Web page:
‘The Divorce of the Empress Josephine’ (1843) by Henri Frédéric Schopin

Breaking Up is Hard to Do: Divorce Laws Have Evolved, But One Country Is Holding Back

(Read the article on one page)

Divorce can be traced all the way back to ancient Greek and Roman societies. But the idea of marriage in these cultures was different from what is found in modern Western society, so it makes sense that their understanding of divorce would have also been different. This means that divorce, within the context of a modern Western concept of marriage, has a much shorter history – beginning around the middle of the 19th century.

Since the fall of the Roman Empire, a large part of Western Europe was dominated by the Roman Catholic Church. Apart from governing the spiritual lives of the faithful, the Church wielded temporal authority as well. Thus, many aspects of everyday life, including marriage, were regulated by ecclesiastical authorities. As the Church viewed marriage as a sacred bond that should not be broken, divorce during this period was forbidden.

Fragment from the front of a sarcophagus showing a Roman marriage ceremony

Fragment from the front of a sarcophagus showing a Roman marriage ceremony. ( CC BY SA 4.0 )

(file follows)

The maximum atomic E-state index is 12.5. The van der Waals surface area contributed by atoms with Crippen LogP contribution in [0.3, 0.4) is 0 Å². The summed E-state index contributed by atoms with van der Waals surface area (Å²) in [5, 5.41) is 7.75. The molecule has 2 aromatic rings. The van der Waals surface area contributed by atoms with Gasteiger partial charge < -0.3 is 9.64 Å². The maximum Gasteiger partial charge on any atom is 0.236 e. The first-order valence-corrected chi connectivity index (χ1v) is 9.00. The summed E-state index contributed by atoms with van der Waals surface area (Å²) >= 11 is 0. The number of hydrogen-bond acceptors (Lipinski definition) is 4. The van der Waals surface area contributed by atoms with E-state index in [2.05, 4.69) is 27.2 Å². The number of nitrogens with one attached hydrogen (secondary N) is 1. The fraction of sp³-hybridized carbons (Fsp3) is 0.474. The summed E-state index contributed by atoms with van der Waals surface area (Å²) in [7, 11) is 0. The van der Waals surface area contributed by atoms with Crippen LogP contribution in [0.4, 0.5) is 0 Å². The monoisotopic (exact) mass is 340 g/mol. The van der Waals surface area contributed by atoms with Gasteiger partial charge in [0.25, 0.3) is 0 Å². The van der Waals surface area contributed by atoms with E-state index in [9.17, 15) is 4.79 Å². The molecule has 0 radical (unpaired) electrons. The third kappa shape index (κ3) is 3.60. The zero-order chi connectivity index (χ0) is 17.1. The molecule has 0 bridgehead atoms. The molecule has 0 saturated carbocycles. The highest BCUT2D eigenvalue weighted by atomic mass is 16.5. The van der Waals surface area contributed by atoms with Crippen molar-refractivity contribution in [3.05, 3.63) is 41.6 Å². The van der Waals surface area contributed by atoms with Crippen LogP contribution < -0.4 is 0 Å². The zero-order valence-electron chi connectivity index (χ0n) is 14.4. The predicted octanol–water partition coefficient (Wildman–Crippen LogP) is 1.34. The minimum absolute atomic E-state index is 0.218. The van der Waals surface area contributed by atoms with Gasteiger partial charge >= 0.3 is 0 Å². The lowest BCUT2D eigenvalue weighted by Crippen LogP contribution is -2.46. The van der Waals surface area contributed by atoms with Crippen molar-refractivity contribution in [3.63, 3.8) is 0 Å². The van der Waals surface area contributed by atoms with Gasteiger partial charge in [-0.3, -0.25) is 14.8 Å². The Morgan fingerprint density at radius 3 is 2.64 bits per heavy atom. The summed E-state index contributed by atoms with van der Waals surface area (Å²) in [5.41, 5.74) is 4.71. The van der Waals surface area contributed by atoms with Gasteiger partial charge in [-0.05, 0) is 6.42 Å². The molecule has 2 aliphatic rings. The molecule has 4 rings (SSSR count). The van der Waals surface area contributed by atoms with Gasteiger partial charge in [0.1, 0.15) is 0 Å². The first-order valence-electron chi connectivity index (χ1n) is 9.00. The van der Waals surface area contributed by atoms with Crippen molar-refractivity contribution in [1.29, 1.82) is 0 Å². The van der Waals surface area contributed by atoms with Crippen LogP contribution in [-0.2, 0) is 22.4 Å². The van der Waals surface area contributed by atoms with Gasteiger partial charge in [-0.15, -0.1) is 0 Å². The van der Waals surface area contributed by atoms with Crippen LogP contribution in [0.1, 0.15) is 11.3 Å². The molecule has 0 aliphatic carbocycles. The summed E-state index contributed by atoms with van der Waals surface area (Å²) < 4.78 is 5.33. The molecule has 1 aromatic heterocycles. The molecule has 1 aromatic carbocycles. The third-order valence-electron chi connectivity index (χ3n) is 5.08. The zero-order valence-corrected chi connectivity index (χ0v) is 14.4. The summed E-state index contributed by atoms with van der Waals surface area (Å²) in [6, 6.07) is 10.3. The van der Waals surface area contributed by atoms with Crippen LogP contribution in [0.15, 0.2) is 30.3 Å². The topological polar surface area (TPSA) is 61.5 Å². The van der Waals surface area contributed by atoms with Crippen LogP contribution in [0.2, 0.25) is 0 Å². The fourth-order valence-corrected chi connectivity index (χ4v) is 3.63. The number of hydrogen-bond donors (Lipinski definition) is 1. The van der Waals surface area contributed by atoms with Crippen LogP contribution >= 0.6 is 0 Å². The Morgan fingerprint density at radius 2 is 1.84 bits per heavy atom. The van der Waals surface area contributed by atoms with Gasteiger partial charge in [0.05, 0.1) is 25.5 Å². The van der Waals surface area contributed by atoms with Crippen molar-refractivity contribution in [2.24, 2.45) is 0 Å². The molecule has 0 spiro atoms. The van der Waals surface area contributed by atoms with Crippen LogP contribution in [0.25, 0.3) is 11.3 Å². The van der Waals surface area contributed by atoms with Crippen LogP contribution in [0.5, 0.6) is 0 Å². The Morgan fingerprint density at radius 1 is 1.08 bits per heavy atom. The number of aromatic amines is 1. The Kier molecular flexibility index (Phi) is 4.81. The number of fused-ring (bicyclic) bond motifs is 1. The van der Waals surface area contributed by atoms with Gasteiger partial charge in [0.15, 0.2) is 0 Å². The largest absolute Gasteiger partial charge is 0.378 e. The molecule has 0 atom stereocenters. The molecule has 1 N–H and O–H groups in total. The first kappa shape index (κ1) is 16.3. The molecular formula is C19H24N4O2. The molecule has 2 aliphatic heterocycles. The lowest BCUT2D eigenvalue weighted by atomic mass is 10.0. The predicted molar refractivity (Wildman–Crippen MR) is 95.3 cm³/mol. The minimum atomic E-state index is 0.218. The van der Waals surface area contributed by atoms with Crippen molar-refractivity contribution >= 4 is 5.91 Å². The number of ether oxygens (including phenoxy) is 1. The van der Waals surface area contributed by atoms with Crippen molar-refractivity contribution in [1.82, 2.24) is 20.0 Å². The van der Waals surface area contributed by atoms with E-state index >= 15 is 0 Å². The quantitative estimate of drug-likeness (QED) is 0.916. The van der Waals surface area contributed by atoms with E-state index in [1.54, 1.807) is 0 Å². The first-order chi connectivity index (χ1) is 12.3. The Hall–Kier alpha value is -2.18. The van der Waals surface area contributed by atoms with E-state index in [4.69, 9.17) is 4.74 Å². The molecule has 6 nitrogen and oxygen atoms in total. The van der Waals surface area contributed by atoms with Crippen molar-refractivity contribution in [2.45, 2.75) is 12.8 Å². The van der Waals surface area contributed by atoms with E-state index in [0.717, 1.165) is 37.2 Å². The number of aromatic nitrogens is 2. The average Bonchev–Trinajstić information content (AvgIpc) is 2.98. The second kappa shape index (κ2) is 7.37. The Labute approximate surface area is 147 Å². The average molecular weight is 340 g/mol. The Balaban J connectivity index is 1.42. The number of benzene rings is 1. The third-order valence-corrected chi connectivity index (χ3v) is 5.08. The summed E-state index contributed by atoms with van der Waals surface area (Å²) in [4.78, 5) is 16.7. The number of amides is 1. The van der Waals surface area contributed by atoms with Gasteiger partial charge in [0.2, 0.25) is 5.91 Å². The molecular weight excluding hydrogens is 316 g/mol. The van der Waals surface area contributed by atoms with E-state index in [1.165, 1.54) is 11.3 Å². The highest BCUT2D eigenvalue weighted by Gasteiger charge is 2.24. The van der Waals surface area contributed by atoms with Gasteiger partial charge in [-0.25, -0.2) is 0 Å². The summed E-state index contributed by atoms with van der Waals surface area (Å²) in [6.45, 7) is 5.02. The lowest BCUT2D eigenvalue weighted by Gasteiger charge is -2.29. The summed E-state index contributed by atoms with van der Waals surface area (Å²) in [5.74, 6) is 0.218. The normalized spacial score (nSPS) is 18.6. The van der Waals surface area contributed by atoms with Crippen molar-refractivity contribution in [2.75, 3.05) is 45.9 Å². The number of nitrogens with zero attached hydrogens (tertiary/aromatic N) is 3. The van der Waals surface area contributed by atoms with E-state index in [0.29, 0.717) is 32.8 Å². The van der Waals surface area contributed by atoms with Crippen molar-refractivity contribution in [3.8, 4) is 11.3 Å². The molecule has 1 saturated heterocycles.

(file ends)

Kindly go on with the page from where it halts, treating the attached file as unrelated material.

Breaking Up with the Church

It was during the 16th century, as Europe was experiencing the Renaissance, that one of the best-known cases of divorce took place. In 1527, Henry VIII, the King of England, tried to have his marriage to his first wife, Catherine of Aragon, annulled by Pope Clement VII, so that he could marry Anne Boleyn . This did not succeed, and in 1533, the king broke away from the Roman Catholic Church, thus allowing him to divorce his wife without needing the consent of the pope.

Henry with Anne Boleyn, by George Cruikshank, 19th century.

Henry with Anne Boleyn, by George Cruikshank, 19th century. ( Public Domain )

Ironically, the newly-formed Church of England was even more severe than the Catholic Church when it came to the issue of divorce. For instance, under the consanguinity rules of cousinhood, the Catholic Church allowed a marriage to be annulled if the couple were found to be distantly related. This, however, was prohibited under Henry’s new religious institution. Moreover, the only way to obtain a divorce was via an act of Parliament. In other words, a divorce could only be obtained if it were voted through by both the House of Commons and the House of Lords.

1846 painting ‘The Divorce’ by Jan Hendrik van de Laar.